SANF no 48 – by Kumbirai Nhongo in Windhoek, Namibia
The civil aviation industry in southern Africa and the rest of the continent is projected to grow exponentially once the Single African Air Transport Market (SAATM) is fully implemented.
A joint meeting of Southern African Development Community (SADC) Ministers responsible for Information Communication Technology (ICT), Transport and Meteorology, held in Windhoek, Namibia on 24-27 September noted that it is possible to attain double-digit growth rates in the aviation sector if the SAATM is operational.
Developing a single air transport market is an African Union (AU) initiative, whose goal is to accelerate the implementation of the 1999 Yamoussoukro Decision, a treaty signed by 44 African countries to provide an open skies policy among Member States.
The full implementation of the Yamoussoukro Decision and the SAATM is expected to reduce aviation costs and make air transport services accessible to a wider population of business and leisure-related travellers.
The anticipated growth in air passenger volumes will also have the knock-on effect of accelerating the growth of the civil aviation industry at the regional and continental level.
However, a report from the SADC Safety Aviation Organisation (SASO) shows that to date, only four SADC countries — Botswana, Mozambique, South Africa and Zimbabwe — have signed the solemn declaration on SAATM, a condition that has limited the expansion of the air transport industry in southern Africa and the continent as a whole.
As such the SADC Ministers Responsible for ICT, Transport and Meteorology has urged the remaining Member States to assent to the SAATM and enable the region to improve its aviation industry.
In order to create a guiding framework for the implementation of SAATM at the continental level, the NEPAD Agency, AU Commission and the African Development Bank convened the Aviation Stakeholders Laboratory, which was held in the Ivory Coast in March 2018.
During this meeting, stakeholders explored strategies to reduce fares and costs of travel by 50 percent so as to achieve double-digit growth in Africa’s air traffic by 2023.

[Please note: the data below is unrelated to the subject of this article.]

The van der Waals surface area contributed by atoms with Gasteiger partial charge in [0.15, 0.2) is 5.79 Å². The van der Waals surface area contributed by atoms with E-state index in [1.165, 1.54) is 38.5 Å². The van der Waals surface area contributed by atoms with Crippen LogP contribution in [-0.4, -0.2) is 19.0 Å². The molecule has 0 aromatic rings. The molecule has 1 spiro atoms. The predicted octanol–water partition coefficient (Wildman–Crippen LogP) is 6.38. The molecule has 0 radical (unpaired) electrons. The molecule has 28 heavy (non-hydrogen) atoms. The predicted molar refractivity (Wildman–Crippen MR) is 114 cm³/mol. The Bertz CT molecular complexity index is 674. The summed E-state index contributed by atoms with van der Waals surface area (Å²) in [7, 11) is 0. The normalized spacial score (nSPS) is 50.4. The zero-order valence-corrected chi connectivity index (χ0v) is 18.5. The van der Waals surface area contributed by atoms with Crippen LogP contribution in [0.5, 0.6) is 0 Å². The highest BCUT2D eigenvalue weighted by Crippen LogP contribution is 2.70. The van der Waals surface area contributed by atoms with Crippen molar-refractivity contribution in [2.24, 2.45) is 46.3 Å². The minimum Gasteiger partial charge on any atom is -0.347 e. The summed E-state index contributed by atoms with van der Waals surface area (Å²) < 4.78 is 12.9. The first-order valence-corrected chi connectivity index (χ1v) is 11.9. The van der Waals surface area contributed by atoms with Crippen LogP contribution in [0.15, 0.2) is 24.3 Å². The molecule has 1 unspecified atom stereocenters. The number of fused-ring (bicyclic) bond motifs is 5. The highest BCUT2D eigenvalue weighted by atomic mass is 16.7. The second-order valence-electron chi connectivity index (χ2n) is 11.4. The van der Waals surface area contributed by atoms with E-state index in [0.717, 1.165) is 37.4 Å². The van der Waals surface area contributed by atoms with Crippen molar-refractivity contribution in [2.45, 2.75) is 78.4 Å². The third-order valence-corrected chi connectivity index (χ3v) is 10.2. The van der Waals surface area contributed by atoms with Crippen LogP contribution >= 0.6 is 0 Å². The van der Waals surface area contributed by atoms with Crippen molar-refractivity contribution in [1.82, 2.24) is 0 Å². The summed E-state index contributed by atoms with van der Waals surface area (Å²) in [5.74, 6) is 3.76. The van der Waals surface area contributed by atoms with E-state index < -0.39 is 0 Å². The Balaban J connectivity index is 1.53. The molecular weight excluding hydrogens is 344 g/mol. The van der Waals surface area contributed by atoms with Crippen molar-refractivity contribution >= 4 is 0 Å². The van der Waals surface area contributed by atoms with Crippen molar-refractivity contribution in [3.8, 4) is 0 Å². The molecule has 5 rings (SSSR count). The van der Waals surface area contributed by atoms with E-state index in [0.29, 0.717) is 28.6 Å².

In addition, the Aviation Stakeholders Laboratory came up with a draft SAATM Priority Action Plan covering the period 2018 to 2019, which SAATM signatory states have to consider for adoption and implementation.
The action plan comprises six pillars, the first of which involves implementing advocacy programmes to encourage the full adoption of SAATM across the African continent.
This would include executing a comprehensive communication strategy designed to raise awareness of the benefits of SAATM in advancing the continent’s air transport industry.
The second pillar of the action plan encompasses the setting up a robust regulatory framework for SAATM, which would include elaborate dispute resolution mechanisms, the operationalization of the African Civil Aviation Arbitration Tribunal as well as the harmonisation of airline authorization and market access regulations.
The third pillar seeks to bring SAATM into operation by strengthening the capacity of implementing entities, harmonizing policies on air traffic taxes including the establishment of a monitoring and evaluation framework for the implementation of SAATM.
An additional pillar of the action plan focuses on setting up adequate SAATM infrastructure that creates the necessary architecture of the single African sky, while also ensuring that the entire industry has the capacity to handle the anticipated growth of air traffic in the future.
The fifth pillar of the SAATM action plan places emphasis on enhancing aviation safety and security with all signatory states being required to meet the Abuja safety targets as well as the Windhoek targets for security and facilitation in Africa.
The Abuja targets are aviation safety requirements that were initially adopted in 2012 and subsequently reviewed in 2017 by the African Ministers responsible for civil aviation to ensure effectiveness and relevance.
The Windhoek targets were set up following a Ministerial Conference held in Namibia in April 2017 with the objective of reinforcing commitment by African states to enhanced aviation security on the continent.
Recognising that SAATM must operate within the context of a safe and secure aviation environment, SADC Ministers responsible for ICT, Transport and Meteorology also unanimously agreed that all SAATM countries must meet the Abuja safety and the Windhoek security and facilitation targets as required.
The last pillar of the SAATM action plan looks into establishing an appropriate financing framework for the aviation industry.
This includes mobilising resources to conduct a countrywide study on the benefits of aviation to Africa’s socio-economic landscape as well organizing a conference for resource mobilisation for the elaboration of regional and continental aviation infrastructure master plans.
In order to demonstrate the region’s commitment to SAATM, the September 2018 joint meeting of SADC Ministers responsible for ICT, Transport and Meteorology, also agreed to the principle that all countries joining SAATM must comply with the seven concrete measures required to fully comply with the solemn declaration.
These steps include a requirement by signatory states to abolish any provisions in their respective Bilateral Air Service Agreements (BASAs) for intra-African air services that are contrary to the Yamoussoukro Decision and to SAATM. sardc.net